Morning Medtalks with Dr KK Aggarwal


Dr KK Aggarwal    24 March 2018

  1. Your date with IMA today: Students Sansad at Indira Gandhi stadium 4PM onwards
  2. IMA Maha Panchayat tomorrow at 10 am – 2 PM Indira Gandhi stadium
  3. Antibiotics differ from almost every other class of drugs in one important and dangerous way: the more they are used, the less effective they become.
  4. The Trinamool Congress bagged four seats and the Congress got one in the Rajya Sabha polls from Bengal on Friday. Dr Santanu Sen prominent IMA leader emerged victorious in the vote count. Let us congratulate him.
  5. Dubbing the parliamentary standing committee report on the controversial National Medical Commission Bill as “worse than the bill itself”, the Indian Medical Association has threatened to go on a “warpath” if the contentious clauses are not removed from the proposed legislation. [Tyw New Indian Express]
  6. Indias largest body of doctors said on Friday it was preparing to intensify its opposition to the Narendra Modi governments bill for a new regulatory structure for medicine and its proposal to allow practitioners of alternative health-care systems to prescribe modern medicines. [Telegraph]
  7. A NIAID-led study found that a one-month antibiotic regimen to prevent active TB disease in people with latent TB infection was as safe and effective as the standard 9-month course in people living with HIV.
  8. A study carried out by the Indian Council of Medical Research (ICMR) showed that over 50% of female patients in India coming for IVF procedure have been reported to have genital tuberculosis.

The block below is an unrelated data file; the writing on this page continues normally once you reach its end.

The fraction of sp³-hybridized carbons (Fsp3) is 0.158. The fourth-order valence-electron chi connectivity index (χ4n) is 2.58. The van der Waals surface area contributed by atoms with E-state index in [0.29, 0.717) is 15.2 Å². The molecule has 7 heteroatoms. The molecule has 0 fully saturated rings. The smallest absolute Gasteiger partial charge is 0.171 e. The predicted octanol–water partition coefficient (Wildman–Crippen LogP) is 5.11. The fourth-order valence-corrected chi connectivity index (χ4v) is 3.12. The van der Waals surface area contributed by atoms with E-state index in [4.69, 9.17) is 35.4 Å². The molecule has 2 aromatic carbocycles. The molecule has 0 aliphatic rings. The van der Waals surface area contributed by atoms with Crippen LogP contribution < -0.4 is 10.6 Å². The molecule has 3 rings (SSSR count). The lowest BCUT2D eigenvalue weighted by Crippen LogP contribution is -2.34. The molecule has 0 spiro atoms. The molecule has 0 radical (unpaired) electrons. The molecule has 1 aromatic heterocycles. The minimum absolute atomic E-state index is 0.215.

9. People with disabilities make up 15 percent of the world’s population. Half of those are over 60 years old, he said. Many of them don’t have the same opportunity as non-disabled people to socialize with their peers.
  10. In 2017, WHO classified antibiotics into three groups and issued guidance for how each class of drugs should be used to treat 21 of the most common infections. For example, the first of these groups consists of medicines that should always be available to patients, preferably by prescription. Amoxicillin, the preferred medicine for respiratory-tract infections in children, is in this group. The second tier includes carbapenems. And the third group, including colistin and other “last resort” antibiotics, are drugs that must be used sparingly and only for medical emergencies.
  11. New research published in BMJ links dipeptidyl peptidase-4 (DPP-4) inhibitors used to treat type 2 diabetes to an increased risk for inflammatory bowel disease
  12. India’s Red Line campaign –demands that prescription-only antibiotics be marked with a red line, to discourage the over-the-counter sale of antibiotics
  13. “Last resort” antibiotics should never be used as growth promoters in livestock farming,
  14. Today is world TB day: Globally, the incidence of TB has been declining at about 2% per year. But, this decline is not enough to achieve the first 2020 milestone of the End TB Strategy and the target of ending the TB epidemic by 2030 under the Sustainable Development Goals (SDG 3). TB cases have to decline by 4-5% to achieve this target.
  15. A normal chest X ray is possible even in active pulmonary TB. In one Canadian study of 518 patients with culture-proven pulmonary TB, 25 patients had normal chest X ray. CT scan is more sensitive than plain chest X ray for diagnosis, particularly for smaller lesions located in the apex of the lung. [Radiology 1993; 186:653.]